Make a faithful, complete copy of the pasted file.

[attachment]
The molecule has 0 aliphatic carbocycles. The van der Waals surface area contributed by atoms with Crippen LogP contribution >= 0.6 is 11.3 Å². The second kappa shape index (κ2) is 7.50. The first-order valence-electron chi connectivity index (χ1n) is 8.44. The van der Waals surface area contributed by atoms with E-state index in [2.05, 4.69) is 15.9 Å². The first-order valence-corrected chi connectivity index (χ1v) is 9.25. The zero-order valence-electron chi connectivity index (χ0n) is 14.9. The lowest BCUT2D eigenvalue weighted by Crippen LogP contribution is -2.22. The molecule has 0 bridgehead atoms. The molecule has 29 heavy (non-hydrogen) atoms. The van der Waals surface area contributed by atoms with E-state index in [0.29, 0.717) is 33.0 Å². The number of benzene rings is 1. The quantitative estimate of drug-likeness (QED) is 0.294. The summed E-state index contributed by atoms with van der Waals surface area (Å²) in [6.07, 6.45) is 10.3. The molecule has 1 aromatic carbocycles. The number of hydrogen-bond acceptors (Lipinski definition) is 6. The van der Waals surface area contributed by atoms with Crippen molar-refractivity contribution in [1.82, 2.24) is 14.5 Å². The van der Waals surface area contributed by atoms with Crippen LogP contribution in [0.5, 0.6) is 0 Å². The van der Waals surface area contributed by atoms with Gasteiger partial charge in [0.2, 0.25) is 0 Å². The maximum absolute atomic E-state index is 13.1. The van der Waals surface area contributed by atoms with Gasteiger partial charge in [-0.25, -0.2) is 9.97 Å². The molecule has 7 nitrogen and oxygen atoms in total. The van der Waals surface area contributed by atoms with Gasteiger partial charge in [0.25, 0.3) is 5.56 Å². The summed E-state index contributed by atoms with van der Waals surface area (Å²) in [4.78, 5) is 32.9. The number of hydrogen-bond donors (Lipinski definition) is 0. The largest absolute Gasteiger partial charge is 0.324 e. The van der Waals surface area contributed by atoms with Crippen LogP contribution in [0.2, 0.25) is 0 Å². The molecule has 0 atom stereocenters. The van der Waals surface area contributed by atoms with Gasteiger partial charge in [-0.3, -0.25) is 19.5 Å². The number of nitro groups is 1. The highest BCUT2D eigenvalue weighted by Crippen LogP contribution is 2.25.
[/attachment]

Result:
The molecule has 0 aliphatic carbocycles. The van der Waals surface area contributed by atoms with Crippen LogP contribution >= 0.6 is 11.3 Å². The second kappa shape index (κ2) is 7.50. The first-order valence-electron chi connectivity index (χ1n) is 8.44. The van der Waals surface area contributed by atoms with E-state index in [2.05, 4.69) is 15.9 Å². The first-order valence-corrected chi connectivity index (χ1v) is 9.25. The zero-order valence-electron chi connectivity index (χ0n) is 14.9. The lowest BCUT2D eigenvalue weighted by Crippen LogP contribution is -2.22. The molecule has 0 bridgehead atoms. The molecule has 29 heavy (non-hydrogen) atoms. The van der Waals surface area contributed by atoms with E-state index in [0.29, 0.717) is 33.0 Å². The number of benzene rings is 1. The quantitative estimate of drug-likeness (QED) is 0.294. The summed E-state index contributed by atoms with van der Waals surface area (Å²) in [6.07, 6.45) is 10.3. The molecule has 1 aromatic carbocycles. The number of hydrogen-bond acceptors (Lipinski definition) is 6. The van der Waals surface area contributed by atoms with Crippen molar-refractivity contribution in [1.82, 2.24) is 14.5 Å². The van der Waals surface area contributed by atoms with Crippen LogP contribution in [0.5, 0.6) is 0 Å². The van der Waals surface area contributed by atoms with Gasteiger partial charge in [0.2, 0.25) is 0 Å². The maximum absolute atomic E-state index is 13.1. The van der Waals surface area contributed by atoms with Gasteiger partial charge in [-0.25, -0.2) is 9.97 Å². The molecule has 7 nitrogen and oxygen atoms in total. The van der Waals surface area contributed by atoms with Gasteiger partial charge in [0.25, 0.3) is 5.56 Å². The summed E-state index contributed by atoms with van der Waals surface area (Å²) in [4.78, 5) is 32.9. The number of hydrogen-bond donors (Lipinski definition) is 0. The largest absolute Gasteiger partial charge is 0.324 e. The van der Waals surface area contributed by atoms with Crippen LogP contribution in [0.2, 0.25) is 0 Å². The molecule has 0 atom stereocenters. The van der Waals surface area contributed by atoms with Gasteiger partial charge in [-0.3, -0.25) is 19.5 Å². The number of nitro groups is 1. The highest BCUT2D eigenvalue weighted by Crippen LogP contribution is 2.25.